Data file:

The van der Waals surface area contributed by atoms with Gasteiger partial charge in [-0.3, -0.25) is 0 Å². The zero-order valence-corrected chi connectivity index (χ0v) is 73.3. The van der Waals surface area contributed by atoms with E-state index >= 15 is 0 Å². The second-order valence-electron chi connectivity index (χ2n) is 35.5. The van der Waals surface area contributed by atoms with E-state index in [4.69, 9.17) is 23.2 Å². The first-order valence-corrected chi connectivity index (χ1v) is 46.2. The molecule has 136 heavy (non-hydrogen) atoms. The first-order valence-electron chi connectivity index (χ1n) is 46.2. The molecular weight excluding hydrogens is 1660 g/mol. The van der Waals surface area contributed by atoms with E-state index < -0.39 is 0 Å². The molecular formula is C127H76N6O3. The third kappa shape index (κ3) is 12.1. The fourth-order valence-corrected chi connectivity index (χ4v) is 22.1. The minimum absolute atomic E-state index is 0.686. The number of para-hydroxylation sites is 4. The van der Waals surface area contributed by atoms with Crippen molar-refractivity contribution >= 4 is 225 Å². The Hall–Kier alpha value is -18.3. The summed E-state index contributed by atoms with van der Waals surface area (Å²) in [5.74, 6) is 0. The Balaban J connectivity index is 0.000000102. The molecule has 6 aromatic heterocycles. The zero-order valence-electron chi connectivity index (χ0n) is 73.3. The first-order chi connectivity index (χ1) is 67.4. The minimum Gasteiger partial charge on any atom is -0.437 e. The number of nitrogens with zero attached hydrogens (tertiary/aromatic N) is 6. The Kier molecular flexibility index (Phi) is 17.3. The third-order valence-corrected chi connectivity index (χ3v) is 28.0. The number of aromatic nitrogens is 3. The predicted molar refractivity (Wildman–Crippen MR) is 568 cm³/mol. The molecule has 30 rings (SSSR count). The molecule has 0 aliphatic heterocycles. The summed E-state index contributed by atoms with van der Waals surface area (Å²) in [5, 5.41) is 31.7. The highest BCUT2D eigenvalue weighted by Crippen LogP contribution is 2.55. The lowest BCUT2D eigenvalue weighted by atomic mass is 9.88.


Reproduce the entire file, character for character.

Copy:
The van der Waals surface area contributed by atoms with Gasteiger partial charge in [-0.3, -0.25) is 0 Å². The zero-order valence-corrected chi connectivity index (χ0v) is 73.3. The van der Waals surface area contributed by atoms with E-state index >= 15 is 0 Å². The second-order valence-electron chi connectivity index (χ2n) is 35.5. The van der Waals surface area contributed by atoms with E-state index in [4.69, 9.17) is 23.2 Å². The first-order valence-corrected chi connectivity index (χ1v) is 46.2. The molecule has 136 heavy (non-hydrogen) atoms. The first-order valence-electron chi connectivity index (χ1n) is 46.2. The molecular weight excluding hydrogens is 1660 g/mol. The van der Waals surface area contributed by atoms with E-state index < -0.39 is 0 Å². The molecular formula is C127H76N6O3. The third kappa shape index (κ3) is 12.1. The fourth-order valence-corrected chi connectivity index (χ4v) is 22.1. The minimum absolute atomic E-state index is 0.686. The number of para-hydroxylation sites is 4. The van der Waals surface area contributed by atoms with Crippen molar-refractivity contribution >= 4 is 225 Å². The Hall–Kier alpha value is -18.3. The summed E-state index contributed by atoms with van der Waals surface area (Å²) in [5.74, 6) is 0. The Balaban J connectivity index is 0.000000102. The molecule has 6 aromatic heterocycles. The zero-order valence-electron chi connectivity index (χ0n) is 73.3. The first-order chi connectivity index (χ1) is 67.4. The minimum Gasteiger partial charge on any atom is -0.437 e. The number of nitrogens with zero attached hydrogens (tertiary/aromatic N) is 6. The Kier molecular flexibility index (Phi) is 17.3. The third-order valence-corrected chi connectivity index (χ3v) is 28.0. The number of aromatic nitrogens is 3. The predicted molar refractivity (Wildman–Crippen MR) is 568 cm³/mol. The molecule has 30 rings (SSSR count). The molecule has 0 aliphatic heterocycles. The summed E-state index contributed by atoms with van der Waals surface area (Å²) in [5, 5.41) is 31.7. The highest BCUT2D eigenvalue weighted by Crippen LogP contribution is 2.55. The lowest BCUT2D eigenvalue weighted by atomic mass is 9.88.